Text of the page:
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Nexus One : Wishful thinking

Destripando un Nexus One

Fabricar un móvil es un proceso terriblemente complejo. Requiere poner de acuerdo a diseñadores e ingenieros esparcidos por medio mundo, a decenas de proveedores que suministran cientos de piezas, afinar lineas de producción, estrategias de marketing, precios, países..

Horace Luke, Chief Innovation Officer de HTC, contaba algo de todo este engranaje en el post de ayer. Hoy os dejo con el complemento: un Nexus One destripado, con sus piezas más importantes al aire y datos de fabricantes y coste, facilitados por iSuppli.

Un Nexus One libre cuesta, al cambio, 387 euros (530 dólares). Sin embargo, sus materiales cuestan 126 euros. El resto (descontando coste de personal, marketing…) se lo embolsan Google y HTC en un porcentaje que se empeñana en no desvelar. Ahí va el gráfico:

HTC: “The Nexus One is not better than the iPhone; it´s different”

If you wonder why the Nexus One is built on metal, and not plastic, why its large and thin, has an Amoled display and a 1GHz chip, you should ask Horace Luke.

He´s the man in charge of innovation and design in the taiwanese mobile phone manufacturer.

Close to 200 designers and engineers report to him. “I spend 50% of my time in Taiwan, at HTC headquarters, and 25% in between Seattle and San Francisco, where we have two of our design offices”. What about the remaining 25%? “I spend it flying from one place to another”, he laughs.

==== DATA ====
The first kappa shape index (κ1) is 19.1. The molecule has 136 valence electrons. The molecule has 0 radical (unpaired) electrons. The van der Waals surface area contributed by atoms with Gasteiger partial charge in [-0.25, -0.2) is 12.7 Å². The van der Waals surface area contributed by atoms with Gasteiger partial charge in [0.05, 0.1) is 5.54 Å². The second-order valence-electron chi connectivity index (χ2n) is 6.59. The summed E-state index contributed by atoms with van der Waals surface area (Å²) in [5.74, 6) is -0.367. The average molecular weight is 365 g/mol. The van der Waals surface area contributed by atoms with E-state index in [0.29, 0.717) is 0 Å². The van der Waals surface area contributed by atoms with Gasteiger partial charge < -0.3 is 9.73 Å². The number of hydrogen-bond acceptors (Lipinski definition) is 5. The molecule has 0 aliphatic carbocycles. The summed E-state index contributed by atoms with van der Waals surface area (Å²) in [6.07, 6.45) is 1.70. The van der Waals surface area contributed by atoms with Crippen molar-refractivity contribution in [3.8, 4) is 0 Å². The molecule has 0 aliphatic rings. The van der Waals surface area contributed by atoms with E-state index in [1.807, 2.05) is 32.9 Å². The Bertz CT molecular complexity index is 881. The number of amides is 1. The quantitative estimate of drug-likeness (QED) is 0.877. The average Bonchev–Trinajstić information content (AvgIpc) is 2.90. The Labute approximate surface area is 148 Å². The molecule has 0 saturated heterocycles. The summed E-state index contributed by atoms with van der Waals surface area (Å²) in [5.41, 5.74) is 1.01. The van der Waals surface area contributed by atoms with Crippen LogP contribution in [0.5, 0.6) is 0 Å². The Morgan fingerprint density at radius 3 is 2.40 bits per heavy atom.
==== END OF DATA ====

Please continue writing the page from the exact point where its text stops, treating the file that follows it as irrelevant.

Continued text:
I had the chance of talking to Horace some weeks ago for an article I wrote about mobile phone design and manufacturing. You can read the full piece here, published last month in EL PAÍS (CiberPaís).

Here´s an extract of some of his most interesting thoughts about the Nexus One and the iPhone. Might come in handy now that Apple has declared legal war on HTC:

Q: How did HTC come up with the design for the Nexus One?
A: Peter Chang, our CEO, has a long working relationship with Andy Rubin, from Google. They happened to have dinner together, we knew Google wanted to build a phone, we sketched out some ideas on rendering and had a quick conversation over dinner. The final design was not very different from the sketch.